A recent case involving solar inverters is a nice example of how trade marks can be deceptively similar even without an actual intention to deceive.
On 21 December 2012, Justice Perram of the Federal Court of Australia upheld complaints of trade mark infringement by SMA Solar Technology AG, the owner of the SOLAR BOY trade mark registration, and its Australian subsidiary against Beyond Building Systems Pty Ltd and Ipevo, its licensor, for use of SUNNY ROO in relation to solar inverters and associated installation services (SMA Solar Technology AG v Beyond Building Systems Pty Ltd (No. 5)  FCA 1483).
The case is a nice example of how marks can be deceptively similar even without an actual intention to deceive.
The sunny marks for solar inverters
SMA Solar Technology (SMA) had significant reputation in SUNNY BOY for solar inverters and was the market leader, enjoying 80-85% market share before demand outstripped supply, opening up opportunities for competitors. Beyond Building Systems (BBS), who had previously sold SUNNY BOY and other brands of inverters, entered the market, using the following trade marks, licensed by Ipevo, a company with a common director: SUNNY ROO, SUNNY ROO PRODUCTS and the two logos:
Click here to see logos.
SMA claimed that the licensed use of the SUNNY ROO marks:
- infringed its registered trade mark;
- amounted to passing off at common law; and
- breached consumer protection statutes that prohibit engaging in misleading or deceptive conduct.
BBS was in liquidation. The proceedings were defended by Ipevo, whom SMA alleged was a contributory infringer, joint tortfeasor and knowingly concerned in the consumer deception.
The SUNNY ROO brand had been developed by BBS's marketing manager to give a relaxed, laid-back, "Antipodean flavour", to allude to the sun, and to "Sunny" as a colloquial first name. It was, however, the knowledge of the company in adopting the SUNNY ROO brand that was critical, not the intention of the brand creator, which had never been to trade off the reputation in SUNNY BOY.
Passing off at common law
Important to the judgment was the BBS's knowledge of the market. Placing SUNNY in front of ROO was apt to suggest a connection with SMA's SUNNY BOY mark. It must have been reasonably foreseeable that confusion would be inevitable. There was substantial evidence of actual confusion. Despite multiple possible meanings, the word SUNNY had acquired a secondary meaning associated with SMA's products. SMA therefore made out its case for passing off. Ipevo's licensing of SUNNY ROO, even though only of a derivative mark, meant it was jointly liable as a tortfeasor.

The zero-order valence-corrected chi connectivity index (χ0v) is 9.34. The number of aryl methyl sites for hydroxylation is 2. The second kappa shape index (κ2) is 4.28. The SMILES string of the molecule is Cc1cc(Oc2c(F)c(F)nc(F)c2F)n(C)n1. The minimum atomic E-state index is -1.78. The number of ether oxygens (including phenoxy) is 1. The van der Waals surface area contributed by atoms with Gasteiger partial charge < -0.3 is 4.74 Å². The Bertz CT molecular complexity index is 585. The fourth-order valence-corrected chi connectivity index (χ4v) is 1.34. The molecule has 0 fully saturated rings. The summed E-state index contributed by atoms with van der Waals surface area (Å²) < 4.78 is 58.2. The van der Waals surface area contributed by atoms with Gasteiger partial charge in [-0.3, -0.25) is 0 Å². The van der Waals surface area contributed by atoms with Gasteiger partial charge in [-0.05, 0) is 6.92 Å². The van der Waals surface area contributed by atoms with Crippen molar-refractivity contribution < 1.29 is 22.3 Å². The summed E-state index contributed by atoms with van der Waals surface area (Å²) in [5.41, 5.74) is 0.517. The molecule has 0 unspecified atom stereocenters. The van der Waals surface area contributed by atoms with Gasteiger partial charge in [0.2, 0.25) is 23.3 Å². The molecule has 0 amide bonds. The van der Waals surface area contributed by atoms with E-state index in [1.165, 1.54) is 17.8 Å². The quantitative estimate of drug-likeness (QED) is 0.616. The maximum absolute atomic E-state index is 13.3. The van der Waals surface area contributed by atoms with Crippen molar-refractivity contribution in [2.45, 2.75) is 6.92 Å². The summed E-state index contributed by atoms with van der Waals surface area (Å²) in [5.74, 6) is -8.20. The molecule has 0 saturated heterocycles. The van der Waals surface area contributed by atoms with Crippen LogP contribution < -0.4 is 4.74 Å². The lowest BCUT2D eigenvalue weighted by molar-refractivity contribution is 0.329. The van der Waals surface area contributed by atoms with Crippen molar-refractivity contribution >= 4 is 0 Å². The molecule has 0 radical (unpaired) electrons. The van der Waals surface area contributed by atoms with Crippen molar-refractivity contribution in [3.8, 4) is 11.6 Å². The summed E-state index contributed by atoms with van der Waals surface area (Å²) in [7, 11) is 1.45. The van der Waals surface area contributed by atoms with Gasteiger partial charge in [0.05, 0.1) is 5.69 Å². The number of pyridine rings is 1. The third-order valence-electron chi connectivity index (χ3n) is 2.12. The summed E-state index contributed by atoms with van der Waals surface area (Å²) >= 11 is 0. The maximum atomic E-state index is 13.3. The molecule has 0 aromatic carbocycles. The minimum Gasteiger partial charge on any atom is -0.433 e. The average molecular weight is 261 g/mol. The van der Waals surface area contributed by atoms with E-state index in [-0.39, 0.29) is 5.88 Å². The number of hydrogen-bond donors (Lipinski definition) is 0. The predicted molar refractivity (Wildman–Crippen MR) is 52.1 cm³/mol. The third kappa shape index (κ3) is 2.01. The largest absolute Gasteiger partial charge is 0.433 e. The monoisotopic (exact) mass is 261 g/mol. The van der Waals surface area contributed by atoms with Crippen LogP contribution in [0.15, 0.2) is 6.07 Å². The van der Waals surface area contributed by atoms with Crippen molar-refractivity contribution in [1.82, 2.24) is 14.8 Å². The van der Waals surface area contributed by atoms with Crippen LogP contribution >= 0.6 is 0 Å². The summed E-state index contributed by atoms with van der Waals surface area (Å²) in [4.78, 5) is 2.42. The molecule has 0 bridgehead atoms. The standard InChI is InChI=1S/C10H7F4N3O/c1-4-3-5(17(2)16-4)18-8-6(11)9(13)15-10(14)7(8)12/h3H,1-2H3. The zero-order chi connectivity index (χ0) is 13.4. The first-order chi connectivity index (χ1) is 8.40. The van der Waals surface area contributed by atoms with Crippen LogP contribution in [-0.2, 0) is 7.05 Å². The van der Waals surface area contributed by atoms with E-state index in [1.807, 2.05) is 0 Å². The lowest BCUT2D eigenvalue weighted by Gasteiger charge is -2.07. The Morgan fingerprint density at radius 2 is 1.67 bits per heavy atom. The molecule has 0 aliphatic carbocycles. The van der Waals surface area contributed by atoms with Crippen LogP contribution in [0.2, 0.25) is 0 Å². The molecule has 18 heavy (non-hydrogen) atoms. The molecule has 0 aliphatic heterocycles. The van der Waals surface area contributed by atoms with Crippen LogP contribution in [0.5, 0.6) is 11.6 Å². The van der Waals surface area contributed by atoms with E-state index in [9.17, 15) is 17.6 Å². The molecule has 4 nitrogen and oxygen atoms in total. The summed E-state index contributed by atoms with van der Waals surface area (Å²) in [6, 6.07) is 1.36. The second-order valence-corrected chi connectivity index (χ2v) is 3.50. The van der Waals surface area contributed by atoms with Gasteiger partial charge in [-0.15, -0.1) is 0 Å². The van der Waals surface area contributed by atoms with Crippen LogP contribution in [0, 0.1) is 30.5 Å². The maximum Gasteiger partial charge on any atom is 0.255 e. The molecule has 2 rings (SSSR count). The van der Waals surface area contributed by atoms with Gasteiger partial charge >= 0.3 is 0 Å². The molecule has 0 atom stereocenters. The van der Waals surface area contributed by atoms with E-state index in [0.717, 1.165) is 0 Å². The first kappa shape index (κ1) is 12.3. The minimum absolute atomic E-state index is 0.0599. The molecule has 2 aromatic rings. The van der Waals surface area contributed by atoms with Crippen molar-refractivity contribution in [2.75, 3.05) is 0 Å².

Breach of consumer laws
On the basis of the same findings, BBS had engaged in misleading or deceptive conduct in trade. Ipevo was "knowingly involved" in the contravention because, at the date of the trade mark licence, Mr Smith, a director of both BBS and Ipevo, must have been aware that confusion was likely.
Infringement of registered trade mark
As regards statutory infringement of the registered SUNNY BOY mark, BBS had clearly used the SUNNY ROO marks as a brand (badge of origin) directed at purchasers and had used them on the registered goods, solar inverters. The real issue was whether the general similarity rose to the level of deceptive similarity.
Despite SUNNY having a clear association with the solar industry and despite SMA's not establishing a monopoly in SUNNY per se, Justice Perram held SUNNY BOY and SUNNY ROO to be likely to deceive or cause confusion. The tipping points seem to have been that BBS sold both SMA's SUNNY BOY and its own SUNNY ROO inverters and the factual evidence of confusion backing up this conclusion. The two SUNNY ROO logos were also held to be deceptively similar because "a reasonable doubt" is sufficient and, on the facts, inverters bearing the logos were still erroneously returned to SMA for repair.
Use of the SUNNY ROO marks on related installation services was sufficiently closely related to the registered goods but there was no statutory infringement when used on solar panels or other accessories because those goods, though related, were not sufficiently close. The judge relied principally on the fact that the goods were not substitutable for each other and use of goods in association with each other was not sufficient.
Judgment was given against both BBS (in liquidation) and Ipevo but the judge would not enter default judgment against BBS for matters not established against Ipevo.